|Irrational Man doesn't feel like a Woody Allen movie, even though it is one. The beautiful cinematography comforts you as it opens with a very odd tone, and we know the older-man/younger-woman relationship story is going to come, but it still doesn't feel right. Part of the problem is that it's supposed to be one of his comedies, even though the lead character, Joaquin Phoenix as Abe, acts as though it's a drama. || ||2015 |
Directed by: Woody Allen
Screenplay by: Woody Allen
Starring: Joaquin Phoenix, Emma Stone
Abe is a philosophy professor, brand new to a small Rhode Island university, but mired in a personal downward spiral. He's the Woody Allen character, except he really isn't. He's not witty, he's not neurotic, he's not even pessimistic. He's just depressed, and that makes him not very funny. He doesn't have any one-liners, no brilliant observations about life or death, just a melancholy attitude born from his self-loathing philosophies. Combine that with the really slow pace, and most Woody Allen fans will be put-off. But don't despair.
The comedy is introduced with Jill (Emma Stone) and the other students and teachers at the university. They are all infatuated with the new professor; they all have stories about what happened and why he came here; and they all love him before they've even met him. And each story is more elaborate than the last. Stone had great delivery of her long-winded accolades and exaltation. Particularly funny when her boyfriend would interrupt her to either remind her that he's her boyfriend or that she only knows Abe as a professor.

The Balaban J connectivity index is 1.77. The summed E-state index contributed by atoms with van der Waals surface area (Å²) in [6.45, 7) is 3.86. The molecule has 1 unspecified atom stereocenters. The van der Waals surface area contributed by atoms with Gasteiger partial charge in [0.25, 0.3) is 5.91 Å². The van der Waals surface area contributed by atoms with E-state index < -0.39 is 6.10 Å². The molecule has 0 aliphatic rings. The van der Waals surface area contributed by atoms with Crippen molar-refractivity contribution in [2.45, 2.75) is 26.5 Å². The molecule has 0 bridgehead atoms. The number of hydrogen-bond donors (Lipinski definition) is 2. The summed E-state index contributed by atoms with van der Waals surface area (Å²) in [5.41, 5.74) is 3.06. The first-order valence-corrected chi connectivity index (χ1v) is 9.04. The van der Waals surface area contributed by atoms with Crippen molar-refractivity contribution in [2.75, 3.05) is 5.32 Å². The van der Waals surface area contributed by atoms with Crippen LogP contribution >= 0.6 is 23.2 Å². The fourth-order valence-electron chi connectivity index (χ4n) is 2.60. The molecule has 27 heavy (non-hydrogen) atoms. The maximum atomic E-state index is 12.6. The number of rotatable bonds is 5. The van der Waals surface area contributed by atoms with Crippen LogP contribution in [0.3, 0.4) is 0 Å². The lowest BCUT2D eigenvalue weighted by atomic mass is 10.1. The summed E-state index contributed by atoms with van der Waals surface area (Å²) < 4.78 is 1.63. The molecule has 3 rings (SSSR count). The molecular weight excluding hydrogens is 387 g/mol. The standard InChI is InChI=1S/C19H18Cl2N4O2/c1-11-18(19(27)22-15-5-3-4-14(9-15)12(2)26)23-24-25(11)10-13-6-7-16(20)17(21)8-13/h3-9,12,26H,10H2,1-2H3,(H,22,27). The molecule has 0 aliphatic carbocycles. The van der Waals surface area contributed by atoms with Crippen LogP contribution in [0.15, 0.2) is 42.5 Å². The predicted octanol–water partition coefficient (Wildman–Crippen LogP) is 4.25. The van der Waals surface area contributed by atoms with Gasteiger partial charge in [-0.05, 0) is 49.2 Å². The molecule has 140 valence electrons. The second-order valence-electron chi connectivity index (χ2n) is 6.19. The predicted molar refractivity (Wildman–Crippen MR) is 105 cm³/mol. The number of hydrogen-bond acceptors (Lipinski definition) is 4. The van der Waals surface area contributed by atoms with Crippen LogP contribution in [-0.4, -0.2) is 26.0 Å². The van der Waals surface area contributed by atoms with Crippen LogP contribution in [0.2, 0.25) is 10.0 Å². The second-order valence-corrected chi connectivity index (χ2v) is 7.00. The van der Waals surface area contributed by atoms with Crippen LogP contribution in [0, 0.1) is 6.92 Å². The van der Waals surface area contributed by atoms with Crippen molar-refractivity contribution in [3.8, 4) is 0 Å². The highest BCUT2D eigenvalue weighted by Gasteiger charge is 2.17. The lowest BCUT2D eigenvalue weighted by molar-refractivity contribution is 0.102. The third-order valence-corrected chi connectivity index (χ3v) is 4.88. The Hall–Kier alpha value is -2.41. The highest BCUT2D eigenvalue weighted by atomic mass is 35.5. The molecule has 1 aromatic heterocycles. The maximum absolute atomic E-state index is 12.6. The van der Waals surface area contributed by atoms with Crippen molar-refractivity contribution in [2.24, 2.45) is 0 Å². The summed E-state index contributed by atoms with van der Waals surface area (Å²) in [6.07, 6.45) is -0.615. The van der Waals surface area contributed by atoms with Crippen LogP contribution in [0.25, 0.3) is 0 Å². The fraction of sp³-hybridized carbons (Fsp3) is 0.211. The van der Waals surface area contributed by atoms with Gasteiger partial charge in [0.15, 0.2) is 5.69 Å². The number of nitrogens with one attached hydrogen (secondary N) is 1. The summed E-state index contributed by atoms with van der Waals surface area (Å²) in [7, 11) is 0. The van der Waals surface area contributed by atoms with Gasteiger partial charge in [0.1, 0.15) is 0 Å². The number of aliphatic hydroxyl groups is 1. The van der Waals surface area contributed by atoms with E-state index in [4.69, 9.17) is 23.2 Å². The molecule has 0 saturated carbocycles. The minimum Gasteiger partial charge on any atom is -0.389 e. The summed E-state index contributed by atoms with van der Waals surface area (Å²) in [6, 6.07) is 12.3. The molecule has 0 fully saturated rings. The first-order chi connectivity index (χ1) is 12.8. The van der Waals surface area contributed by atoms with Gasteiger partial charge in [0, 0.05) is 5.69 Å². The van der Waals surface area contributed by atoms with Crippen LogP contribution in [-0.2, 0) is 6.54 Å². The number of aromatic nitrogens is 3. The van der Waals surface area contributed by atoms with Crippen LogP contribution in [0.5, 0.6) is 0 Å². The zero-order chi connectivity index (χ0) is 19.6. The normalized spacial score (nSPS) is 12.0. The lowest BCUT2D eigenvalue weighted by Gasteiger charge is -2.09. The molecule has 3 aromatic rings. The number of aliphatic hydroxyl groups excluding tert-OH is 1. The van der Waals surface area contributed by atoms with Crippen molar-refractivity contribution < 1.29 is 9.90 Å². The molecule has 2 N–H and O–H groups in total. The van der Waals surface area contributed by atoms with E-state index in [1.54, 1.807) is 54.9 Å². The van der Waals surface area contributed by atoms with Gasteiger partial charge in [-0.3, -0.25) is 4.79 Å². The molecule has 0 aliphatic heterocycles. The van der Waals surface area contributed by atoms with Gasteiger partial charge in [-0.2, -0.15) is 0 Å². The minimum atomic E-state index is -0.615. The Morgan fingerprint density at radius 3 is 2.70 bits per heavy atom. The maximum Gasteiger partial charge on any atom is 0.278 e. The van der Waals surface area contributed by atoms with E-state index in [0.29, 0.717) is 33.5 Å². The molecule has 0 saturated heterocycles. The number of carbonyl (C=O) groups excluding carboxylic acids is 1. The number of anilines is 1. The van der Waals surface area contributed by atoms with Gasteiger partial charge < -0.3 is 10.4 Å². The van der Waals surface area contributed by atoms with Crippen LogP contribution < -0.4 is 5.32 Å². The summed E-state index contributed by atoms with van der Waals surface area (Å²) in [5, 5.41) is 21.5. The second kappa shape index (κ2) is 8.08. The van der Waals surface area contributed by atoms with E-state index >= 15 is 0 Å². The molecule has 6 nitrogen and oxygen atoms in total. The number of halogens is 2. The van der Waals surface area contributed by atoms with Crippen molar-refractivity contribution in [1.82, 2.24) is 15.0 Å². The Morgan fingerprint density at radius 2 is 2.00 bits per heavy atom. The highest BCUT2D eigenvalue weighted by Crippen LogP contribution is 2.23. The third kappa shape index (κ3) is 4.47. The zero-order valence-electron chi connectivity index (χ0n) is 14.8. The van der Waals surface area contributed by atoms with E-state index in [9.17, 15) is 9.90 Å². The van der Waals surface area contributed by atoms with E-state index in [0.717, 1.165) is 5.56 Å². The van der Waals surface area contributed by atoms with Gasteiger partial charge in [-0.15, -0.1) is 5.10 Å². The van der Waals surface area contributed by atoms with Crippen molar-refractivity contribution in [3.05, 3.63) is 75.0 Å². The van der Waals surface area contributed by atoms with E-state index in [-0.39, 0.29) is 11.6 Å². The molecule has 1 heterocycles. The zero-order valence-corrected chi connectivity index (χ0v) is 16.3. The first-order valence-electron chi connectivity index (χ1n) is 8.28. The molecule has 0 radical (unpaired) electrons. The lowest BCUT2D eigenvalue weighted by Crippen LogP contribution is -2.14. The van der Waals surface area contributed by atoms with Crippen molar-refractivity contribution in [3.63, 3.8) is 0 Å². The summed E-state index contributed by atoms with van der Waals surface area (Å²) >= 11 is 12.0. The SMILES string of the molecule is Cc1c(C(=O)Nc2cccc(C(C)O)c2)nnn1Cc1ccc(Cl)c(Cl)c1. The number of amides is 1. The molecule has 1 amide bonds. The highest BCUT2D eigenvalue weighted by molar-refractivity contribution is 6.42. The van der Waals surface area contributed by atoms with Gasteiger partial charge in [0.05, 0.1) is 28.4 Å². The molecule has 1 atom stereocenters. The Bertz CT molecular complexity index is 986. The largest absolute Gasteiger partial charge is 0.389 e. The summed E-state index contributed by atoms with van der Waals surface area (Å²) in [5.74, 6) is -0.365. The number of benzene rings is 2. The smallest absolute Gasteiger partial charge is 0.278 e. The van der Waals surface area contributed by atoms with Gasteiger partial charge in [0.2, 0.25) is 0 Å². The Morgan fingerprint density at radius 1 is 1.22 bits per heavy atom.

The movie can seem very disjointed with Phoenix's character acting in a drama and Stone's character acting in a comedy. And they both narrate the story that is about to unfold. Luckily the story that is about to unfold is a rather ingenious take on ideas that Woody Allen has presented before. Let's just say the professor-student love affair is downplayed and there's a murder! And that's a good thing.
|Left to right: Joaquin Phoenix as Abe and Emma Stone as Jill. Photo by Sabrina|
Lantos © 2015 Gravier Productions, Inc., Courtesy of Sony Pictures Classics.
Interestingly enough the comedy picks up once the murder plot is introduced. It's not laugh-out-loud funny, but the various logic tricks that Abe and Jill are playing with themselves is funny; the absurdity of the existentialism is funny, and luckily the direction the plot takes is interesting.
It's a very different world that Allen has created in Irrational Man. The small-town New England liberal arts college setting is beautifully photographed by cinematographer Darius Khondji, it's just the characters that don't seem to fit together. But then again, Woody Allen has always shifted from drama to comedy to murder mystery; this time he's just doing it all in one movie.